As I write, the second largest tournament in international football kicks off in 58 hours, 11 minutes and 12 seconds, 11 seconds, 10 sec—the point is: Euro 2012 is close.
The competition will see the best of the best from all over Europe compete in an arena designed to produce one victor that will stand triumphant above the rest.
While all nations may not face each other directly, the Euros are as fine a chance as any to see just who the truly dominant players are. And while it’s ultimately the team effort that matters most, you can bet that individual performances will get critically analyzed to nearly the same extent.
With that in mind, here is the first installment of a four-part series that will start at the back and move to the front line of the field, pointing out the top 10 players in each position and just why they have been nominated as such.
The last line of defence and each team’s No.1, it feels appropriate that we rank the goalkeepers first.
To set the record straight, each country is allowed only one candidate for this ranking in order to give the fairest and most balanced Top 10.
That applies not just to goalkeepers but to all four parts of the series.
So, let us get underway with the top ten stoppers.
As the player that would undoubtedly be the choice of many for “Best Goalkeeper in the World”, Iker Casillas’ extensive trophy cabinet is an indication of the Spaniard’s success playing at the elite level.
The 31-year-old has won five La Liga titles, a Copa del Rey and two Champions League trophies during his 22-year tenure at the Santiago Bernabeu—and that’s but to name a few.
Spain are fortunate to have such a strong array of goalkeepers amongst their ranks, and the Real Madrid youth product has occupied the No. 1 spot for his national side since 2002, keeping out the likes of Pepe Reina, Victor Valdes and the emerging David de Gea.
Individually, Casillas has also picked up numerous honours, including a World Cup Golden Glove, five UEFA Team of the Year inclusions and the last four consecutive FIFPro World’s Best Goalkeeper awards.
Of course, part of Casillas’s career success is down to the defensive lineups that he has been fortunate enough to have play in front of him, but it is the job of the goalkeeper to match that level of performance to remain at the top. The lifelong Merengue goes beyond that.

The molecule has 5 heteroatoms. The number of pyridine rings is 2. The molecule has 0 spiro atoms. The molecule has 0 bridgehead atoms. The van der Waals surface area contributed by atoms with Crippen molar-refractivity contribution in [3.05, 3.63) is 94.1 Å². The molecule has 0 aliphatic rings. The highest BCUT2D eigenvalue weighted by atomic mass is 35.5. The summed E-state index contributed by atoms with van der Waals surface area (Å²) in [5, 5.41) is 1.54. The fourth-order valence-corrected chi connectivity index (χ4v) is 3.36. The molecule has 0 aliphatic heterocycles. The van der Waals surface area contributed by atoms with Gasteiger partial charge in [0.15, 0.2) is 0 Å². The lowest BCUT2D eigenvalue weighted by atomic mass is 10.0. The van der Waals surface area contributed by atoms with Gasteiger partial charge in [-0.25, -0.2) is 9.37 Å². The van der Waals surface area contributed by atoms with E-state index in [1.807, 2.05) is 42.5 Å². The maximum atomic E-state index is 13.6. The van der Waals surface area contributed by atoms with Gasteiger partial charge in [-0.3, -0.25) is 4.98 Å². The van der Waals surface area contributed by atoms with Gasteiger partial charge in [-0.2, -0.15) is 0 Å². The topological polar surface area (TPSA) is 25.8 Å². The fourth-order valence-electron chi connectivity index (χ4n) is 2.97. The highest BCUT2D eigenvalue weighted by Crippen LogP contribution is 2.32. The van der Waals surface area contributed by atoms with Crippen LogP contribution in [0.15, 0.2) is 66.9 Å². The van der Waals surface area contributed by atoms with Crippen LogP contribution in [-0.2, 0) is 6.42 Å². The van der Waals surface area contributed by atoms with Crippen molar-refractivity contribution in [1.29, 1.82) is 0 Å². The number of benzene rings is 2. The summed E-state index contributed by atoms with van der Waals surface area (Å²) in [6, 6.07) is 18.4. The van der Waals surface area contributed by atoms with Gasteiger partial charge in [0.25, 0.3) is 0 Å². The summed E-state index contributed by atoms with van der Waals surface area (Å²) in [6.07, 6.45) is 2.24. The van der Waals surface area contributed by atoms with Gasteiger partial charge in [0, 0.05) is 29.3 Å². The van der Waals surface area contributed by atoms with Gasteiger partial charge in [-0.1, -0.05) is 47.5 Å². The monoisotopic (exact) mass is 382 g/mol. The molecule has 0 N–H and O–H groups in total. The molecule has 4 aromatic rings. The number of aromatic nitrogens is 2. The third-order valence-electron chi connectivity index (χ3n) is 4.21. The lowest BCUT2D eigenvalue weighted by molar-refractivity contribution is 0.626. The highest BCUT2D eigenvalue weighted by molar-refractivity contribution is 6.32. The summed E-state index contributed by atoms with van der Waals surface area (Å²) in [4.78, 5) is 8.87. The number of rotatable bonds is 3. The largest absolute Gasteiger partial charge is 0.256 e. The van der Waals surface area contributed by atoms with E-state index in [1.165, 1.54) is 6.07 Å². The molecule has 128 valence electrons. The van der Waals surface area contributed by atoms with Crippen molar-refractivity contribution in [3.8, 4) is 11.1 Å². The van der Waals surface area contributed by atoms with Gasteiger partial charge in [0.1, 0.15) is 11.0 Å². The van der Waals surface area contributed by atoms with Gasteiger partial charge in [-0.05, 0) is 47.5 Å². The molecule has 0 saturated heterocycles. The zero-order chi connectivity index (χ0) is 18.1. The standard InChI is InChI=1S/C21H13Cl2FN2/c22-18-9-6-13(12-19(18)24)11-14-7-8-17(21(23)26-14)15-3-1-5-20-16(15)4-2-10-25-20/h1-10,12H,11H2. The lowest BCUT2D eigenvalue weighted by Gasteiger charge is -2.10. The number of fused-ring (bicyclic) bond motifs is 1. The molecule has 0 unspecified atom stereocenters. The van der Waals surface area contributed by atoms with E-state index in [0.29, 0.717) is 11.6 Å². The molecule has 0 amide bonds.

Type “Iker Casillas Compilation” into Youtube and you’ll see exactly what I’m talking about.
First emerging from the Real Madrid academy in 1999 at the tender age of 18, the stopper has earned his place in the pantheon of goalkeeping greats—and the most fascinating thing is that he looks as if he could go for another decade yet.
The captain of the Czech Republic is fresh off a campaign run in which his Chelsea team managed a second-half season revival, winning the FA Cup and a slightly more well-known trophy called the Champions League.
Čech has been a large figure for the Blues in more way than one since arriving at Stamford Bridge in 2004 for a fee of £7 million.
The 30-year-old was recently rewarded with a four-year contract extension that will see him play for the West London outfit until the end of the 2015-16 campaign.
That being said, Čech owes a portion of his achievements to the defence in front of him.
Having worked with the likes of John Terry, Branislav Ivanovic, Ashley Cole and William Gallas, as well as a host of other elite defenders, it’s safe to say that the ‘keeper has had games where he hasn’t had to lift a finger.
This is far from the case internationally.
The Czech Republic by no means have the strongest defence out of the 16 teams in the Euros this year, but have, at the same time, maintained an impressive habit of keeping their goals-conceded rate down to a very low average.
In their last 12 international matches, Michal Bilek’s men have managed to keep six clean sheets, conceding just one goal in two of those games.
Taking all this into consideration, it’s safe to say that Čech is a considerable factor in that success, and his exploits on the club level are a more evident example of why he’s so good at what he does.
Other stoppers plying their trade for “bigger” nations may hold more glamorous records for their countries, but a huge factor in that is the four players sitting directly in front of them.
Technically the most expensive goalkeeper in the world, Gianluigi Buffon’s £33 million transfer from Parma to Juventus in 2001 remains the biggest sum that has ever been spent on a No.1.
The 34-year-old has just about stopped any other Italians staking a claim on the Azzuri’s goalkeeper jersey, and has made the position his own for the past 12 years, racking up a magnificent 114 caps in the process.
The Italian captain plies his club trade in a league notorious for its conservative approach, and while this could be interpreted as a lack of attacking mentality, it speaks more to the quality possessed by the defences of the division.